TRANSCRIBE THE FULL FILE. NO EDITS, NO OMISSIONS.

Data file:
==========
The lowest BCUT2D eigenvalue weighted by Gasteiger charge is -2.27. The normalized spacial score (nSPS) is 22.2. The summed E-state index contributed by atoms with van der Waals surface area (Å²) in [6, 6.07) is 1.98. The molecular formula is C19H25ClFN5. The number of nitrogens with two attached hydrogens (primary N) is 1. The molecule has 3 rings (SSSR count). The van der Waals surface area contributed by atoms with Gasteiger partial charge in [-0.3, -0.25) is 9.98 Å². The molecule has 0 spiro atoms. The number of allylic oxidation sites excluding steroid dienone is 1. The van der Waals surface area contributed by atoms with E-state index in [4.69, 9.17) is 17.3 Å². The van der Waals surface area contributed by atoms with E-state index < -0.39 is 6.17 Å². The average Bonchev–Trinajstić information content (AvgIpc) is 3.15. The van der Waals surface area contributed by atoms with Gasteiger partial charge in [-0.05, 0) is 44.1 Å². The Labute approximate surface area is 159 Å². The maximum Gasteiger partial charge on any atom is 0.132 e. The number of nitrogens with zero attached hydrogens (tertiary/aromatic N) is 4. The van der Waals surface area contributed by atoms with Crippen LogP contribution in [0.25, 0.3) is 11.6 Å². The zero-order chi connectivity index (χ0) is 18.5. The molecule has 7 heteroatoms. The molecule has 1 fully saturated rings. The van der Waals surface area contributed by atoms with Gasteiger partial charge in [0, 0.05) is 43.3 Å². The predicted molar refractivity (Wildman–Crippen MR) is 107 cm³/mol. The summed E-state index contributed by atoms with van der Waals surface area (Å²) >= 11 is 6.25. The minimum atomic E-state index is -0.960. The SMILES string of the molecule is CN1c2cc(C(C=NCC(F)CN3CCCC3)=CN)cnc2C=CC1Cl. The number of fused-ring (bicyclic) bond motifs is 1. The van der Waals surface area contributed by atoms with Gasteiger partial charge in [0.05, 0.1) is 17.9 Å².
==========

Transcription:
The lowest BCUT2D eigenvalue weighted by Gasteiger charge is -2.27. The normalized spacial score (nSPS) is 22.2. The summed E-state index contributed by atoms with van der Waals surface area (Å²) in [6, 6.07) is 1.98. The molecular formula is C19H25ClFN5. The number of nitrogens with two attached hydrogens (primary N) is 1. The molecule has 3 rings (SSSR count). The van der Waals surface area contributed by atoms with Gasteiger partial charge in [-0.3, -0.25) is 9.98 Å². The molecule has 0 spiro atoms. The number of allylic oxidation sites excluding steroid dienone is 1. The van der Waals surface area contributed by atoms with E-state index in [4.69, 9.17) is 17.3 Å². The van der Waals surface area contributed by atoms with E-state index < -0.39 is 6.17 Å². The average Bonchev–Trinajstić information content (AvgIpc) is 3.15. The van der Waals surface area contributed by atoms with Gasteiger partial charge in [-0.05, 0) is 44.1 Å². The Labute approximate surface area is 159 Å². The maximum Gasteiger partial charge on any atom is 0.132 e. The number of nitrogens with zero attached hydrogens (tertiary/aromatic N) is 4. The van der Waals surface area contributed by atoms with Crippen LogP contribution in [0.25, 0.3) is 11.6 Å². The zero-order chi connectivity index (χ0) is 18.5. The molecule has 7 heteroatoms. The molecule has 1 fully saturated rings. The van der Waals surface area contributed by atoms with Gasteiger partial charge in [0, 0.05) is 43.3 Å². The predicted molar refractivity (Wildman–Crippen MR) is 107 cm³/mol. The summed E-state index contributed by atoms with van der Waals surface area (Å²) >= 11 is 6.25. The minimum atomic E-state index is -0.960. The SMILES string of the molecule is CN1c2cc(C(C=NCC(F)CN3CCCC3)=CN)cnc2C=CC1Cl. The number of fused-ring (bicyclic) bond motifs is 1. The van der Waals surface area contributed by atoms with Gasteiger partial charge in [0.05, 0.1) is 17.9 Å².